Though none of the institute’s work is political in nature, it was established in 1974 through a cabinet decision. As Israel is surrounded by mostly hostile neighbors with similar climate and agricultural concerns, a shortage of water and conflicting claims over its “ownership” is a sore spot.

A group of hydro-geologists at the institute deals specifically with this issue. As Berliner notes, “There isn’t always correlation between bodies of underground water and borders of countries, and often a body of water lies beneath two states.”

The institute’s hydro-geologists, he says, “employ sophisticated methods to enable the intelligent use of the water, to arrive at agreements, rather than wars, over the joint resource.”

The institute’s solar-energy specialists developed “concentrated photovoltaics” – a novel way of generating electricity from solar radiation with mirrors and solar panels.

Pushing back the desert

A larger issue that Berliner and the institute are trying to tackle is the global phenomenon of “desertification.” Areas that once were fertile are turning into deserts, says Berliner, attributing this to factors including climate change, natural-resource mismanagement and war.

The problem is so serious, he says, that the United Nations established the Conference of the Parties of the UN Convention for Combating Desertification, in which all member states participate. Israel has gained such international renown for its research and development in this field that recently a former director of Blaustein – Prof. Uriel Safriel – was elected to chair the convention’s Committee on Science and Technology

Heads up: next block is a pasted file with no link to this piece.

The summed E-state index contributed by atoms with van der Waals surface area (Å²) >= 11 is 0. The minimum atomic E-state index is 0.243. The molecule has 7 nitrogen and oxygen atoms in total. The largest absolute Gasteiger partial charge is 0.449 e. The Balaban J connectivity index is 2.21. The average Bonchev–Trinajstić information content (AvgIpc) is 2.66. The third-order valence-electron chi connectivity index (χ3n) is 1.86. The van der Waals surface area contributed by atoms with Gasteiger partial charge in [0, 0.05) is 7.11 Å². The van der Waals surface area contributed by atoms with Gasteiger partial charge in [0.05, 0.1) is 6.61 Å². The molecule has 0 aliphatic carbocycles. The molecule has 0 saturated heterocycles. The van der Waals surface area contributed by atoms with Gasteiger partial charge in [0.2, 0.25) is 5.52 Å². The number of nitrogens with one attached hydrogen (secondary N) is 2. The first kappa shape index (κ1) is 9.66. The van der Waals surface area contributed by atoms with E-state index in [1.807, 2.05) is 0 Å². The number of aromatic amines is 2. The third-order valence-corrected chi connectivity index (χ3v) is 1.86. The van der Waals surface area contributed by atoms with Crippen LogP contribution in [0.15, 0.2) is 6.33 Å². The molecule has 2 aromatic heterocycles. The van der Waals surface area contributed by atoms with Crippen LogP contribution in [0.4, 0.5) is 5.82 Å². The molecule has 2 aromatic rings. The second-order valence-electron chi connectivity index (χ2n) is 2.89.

“As a result of desertification, we’re seeing a gradual decrease in agricultural activity in areas on the edges of deserts,” says Berliner, citing Africa, Central America, South America and Asia. “But monitoring it isn’t so simple. We can look at satellite photos, but it’s not enough to get a picture; you have to understand its meaning.”

Mapping the desertification processes, deciphering the data and issuing warnings are key elements of the institute’s work. Mathematical models describe the relationship between plants, soil, the atmosphere and rainfall for the purpose of detecting changes.

“This is also connected to our research on the behavior of natural plant growth,” says Berliner. “We see a plant growing in the middle of the desert and ask ourselves how it lives while others do not. Perhaps there are genetic or biological mechanisms that enable it to adapt to the environment. If we can pinpoint those characteristics, maybe we can then transfer them to other crops we are interested in growing.”

Wildlife in the desert

Animal life, too, is under study at the institute.

“The Negev is a kind of intersection of different regions, a bridge between Eurasia and Africa. So, as much as it looks like a wilderness, it contains a wide range of species.”

Animals of the desert usually live in burrows and caves, venturing out only at night. “One thing being researched is how these burrows are ventilated. The animal lives inside it and breathes, so the CO2 should rise, making the oxygen level low. How do the animals manage that?”

Indeed, he says, “The Negev is like one big laboratory of arid regions in the world. And our institute has the great advantage of being at the location of its research. It’s what makes it special. A European researcher doesn’t have the environmental conditions for carrying out arid zone-related research. In Africa, the environmental conditions are right, but the tools for carrying out research are lacking. We have both.”

It is for this reason that scientists and researchers come from all over the world to study at the institute. Courses at the graduate school are taught in English.

“I don’t like to think of what we do here as ‘combating’ desertification,” the mild-mannered expert famous for doing just that concludes. “I prefer to call it ‘arresting’ the phenomenon.”

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About Ruthie Blum

Ruthie Blum, a former editor at The Jerusalem Post, is a columnist for Israel Hayom and the author of "To Hell in a Handbasket: Carter, Obama, and the 'Arab Spring.'"